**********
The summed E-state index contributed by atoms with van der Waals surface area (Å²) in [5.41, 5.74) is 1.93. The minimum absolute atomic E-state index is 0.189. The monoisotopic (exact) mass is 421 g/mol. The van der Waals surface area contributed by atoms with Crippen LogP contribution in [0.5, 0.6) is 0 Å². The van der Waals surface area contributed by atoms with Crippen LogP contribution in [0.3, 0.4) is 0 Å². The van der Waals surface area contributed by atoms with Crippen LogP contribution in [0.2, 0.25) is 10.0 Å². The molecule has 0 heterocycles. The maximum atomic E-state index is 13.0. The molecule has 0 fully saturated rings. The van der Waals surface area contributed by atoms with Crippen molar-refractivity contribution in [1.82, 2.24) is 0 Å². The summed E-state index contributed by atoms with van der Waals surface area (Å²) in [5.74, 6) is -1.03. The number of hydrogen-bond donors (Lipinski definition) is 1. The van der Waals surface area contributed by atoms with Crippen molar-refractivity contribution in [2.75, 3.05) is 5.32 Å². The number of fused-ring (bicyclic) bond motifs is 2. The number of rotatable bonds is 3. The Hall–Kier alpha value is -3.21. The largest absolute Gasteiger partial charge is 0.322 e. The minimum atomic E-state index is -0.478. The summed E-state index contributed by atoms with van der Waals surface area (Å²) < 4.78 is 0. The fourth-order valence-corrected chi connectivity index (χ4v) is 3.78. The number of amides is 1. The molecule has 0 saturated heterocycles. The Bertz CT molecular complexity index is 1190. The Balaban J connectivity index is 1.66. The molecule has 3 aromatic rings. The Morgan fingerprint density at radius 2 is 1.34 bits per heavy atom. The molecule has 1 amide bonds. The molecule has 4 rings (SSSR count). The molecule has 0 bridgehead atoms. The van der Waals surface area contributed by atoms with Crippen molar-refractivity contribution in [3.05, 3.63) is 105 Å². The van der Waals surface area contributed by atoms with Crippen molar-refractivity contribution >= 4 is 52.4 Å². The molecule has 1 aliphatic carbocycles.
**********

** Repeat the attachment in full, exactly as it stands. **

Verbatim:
The summed E-state index contributed by atoms with van der Waals surface area (Å²) in [5.41, 5.74) is 1.93. The minimum absolute atomic E-state index is 0.189. The monoisotopic (exact) mass is 421 g/mol. The van der Waals surface area contributed by atoms with Crippen LogP contribution in [0.5, 0.6) is 0 Å². The van der Waals surface area contributed by atoms with Crippen LogP contribution in [0.3, 0.4) is 0 Å². The van der Waals surface area contributed by atoms with Crippen LogP contribution in [0.2, 0.25) is 10.0 Å². The molecule has 0 heterocycles. The maximum atomic E-state index is 13.0. The molecule has 0 fully saturated rings. The van der Waals surface area contributed by atoms with Crippen molar-refractivity contribution in [1.82, 2.24) is 0 Å². The summed E-state index contributed by atoms with van der Waals surface area (Å²) in [5.74, 6) is -1.03. The number of hydrogen-bond donors (Lipinski definition) is 1. The van der Waals surface area contributed by atoms with Crippen molar-refractivity contribution in [2.75, 3.05) is 5.32 Å². The number of fused-ring (bicyclic) bond motifs is 2. The number of rotatable bonds is 3. The Hall–Kier alpha value is -3.21. The largest absolute Gasteiger partial charge is 0.322 e. The minimum atomic E-state index is -0.478. The summed E-state index contributed by atoms with van der Waals surface area (Å²) < 4.78 is 0. The fourth-order valence-corrected chi connectivity index (χ4v) is 3.78. The number of amides is 1. The molecule has 0 saturated heterocycles. The Bertz CT molecular complexity index is 1190. The Balaban J connectivity index is 1.66. The molecule has 3 aromatic rings. The Morgan fingerprint density at radius 2 is 1.34 bits per heavy atom. The molecule has 1 amide bonds. The molecule has 4 rings (SSSR count). The molecule has 0 bridgehead atoms. The van der Waals surface area contributed by atoms with Crippen molar-refractivity contribution in [3.05, 3.63) is 105 Å². The van der Waals surface area contributed by atoms with Crippen molar-refractivity contribution >= 4 is 52.4 Å². The molecule has 1 aliphatic carbocycles.